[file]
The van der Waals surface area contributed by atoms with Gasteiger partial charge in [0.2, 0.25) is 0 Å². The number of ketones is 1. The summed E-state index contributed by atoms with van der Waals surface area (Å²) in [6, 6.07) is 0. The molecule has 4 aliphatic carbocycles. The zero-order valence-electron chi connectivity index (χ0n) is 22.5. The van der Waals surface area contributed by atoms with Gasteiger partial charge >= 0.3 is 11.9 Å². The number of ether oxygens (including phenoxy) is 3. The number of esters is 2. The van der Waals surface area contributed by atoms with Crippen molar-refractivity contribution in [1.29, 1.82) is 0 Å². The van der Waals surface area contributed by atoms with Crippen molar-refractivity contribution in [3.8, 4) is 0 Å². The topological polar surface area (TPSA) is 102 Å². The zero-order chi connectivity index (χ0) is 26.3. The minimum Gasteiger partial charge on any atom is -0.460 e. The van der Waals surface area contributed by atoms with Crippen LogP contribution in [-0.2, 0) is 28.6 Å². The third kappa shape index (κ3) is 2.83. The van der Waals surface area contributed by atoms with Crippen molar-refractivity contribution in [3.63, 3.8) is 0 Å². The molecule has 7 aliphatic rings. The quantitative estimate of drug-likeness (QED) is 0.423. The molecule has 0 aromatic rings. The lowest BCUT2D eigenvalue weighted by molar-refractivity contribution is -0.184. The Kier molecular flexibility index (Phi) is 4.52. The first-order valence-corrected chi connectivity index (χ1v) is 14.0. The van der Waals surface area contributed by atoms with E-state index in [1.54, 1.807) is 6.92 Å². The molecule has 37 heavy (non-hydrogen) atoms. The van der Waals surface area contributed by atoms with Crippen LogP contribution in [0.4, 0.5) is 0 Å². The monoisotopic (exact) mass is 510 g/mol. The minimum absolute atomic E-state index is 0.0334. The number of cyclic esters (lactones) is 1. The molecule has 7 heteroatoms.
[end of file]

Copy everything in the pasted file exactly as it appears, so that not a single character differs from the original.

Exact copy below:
The van der Waals surface area contributed by atoms with Gasteiger partial charge in [0.2, 0.25) is 0 Å². The number of ketones is 1. The summed E-state index contributed by atoms with van der Waals surface area (Å²) in [6, 6.07) is 0. The molecule has 4 aliphatic carbocycles. The zero-order valence-electron chi connectivity index (χ0n) is 22.5. The van der Waals surface area contributed by atoms with Gasteiger partial charge >= 0.3 is 11.9 Å². The number of ether oxygens (including phenoxy) is 3. The number of esters is 2. The van der Waals surface area contributed by atoms with Crippen molar-refractivity contribution in [1.29, 1.82) is 0 Å². The van der Waals surface area contributed by atoms with Crippen molar-refractivity contribution in [3.8, 4) is 0 Å². The topological polar surface area (TPSA) is 102 Å². The zero-order chi connectivity index (χ0) is 26.3. The minimum Gasteiger partial charge on any atom is -0.460 e. The van der Waals surface area contributed by atoms with Crippen LogP contribution in [-0.2, 0) is 28.6 Å². The third kappa shape index (κ3) is 2.83. The van der Waals surface area contributed by atoms with Crippen molar-refractivity contribution in [3.63, 3.8) is 0 Å². The molecule has 7 aliphatic rings. The quantitative estimate of drug-likeness (QED) is 0.423. The molecule has 0 aromatic rings. The lowest BCUT2D eigenvalue weighted by molar-refractivity contribution is -0.184. The Kier molecular flexibility index (Phi) is 4.52. The first-order valence-corrected chi connectivity index (χ1v) is 14.0. The van der Waals surface area contributed by atoms with E-state index in [1.54, 1.807) is 6.92 Å². The molecule has 37 heavy (non-hydrogen) atoms. The van der Waals surface area contributed by atoms with Crippen LogP contribution in [0.4, 0.5) is 0 Å². The monoisotopic (exact) mass is 510 g/mol. The minimum absolute atomic E-state index is 0.0334. The number of cyclic esters (lactones) is 1. The molecule has 7 heteroatoms.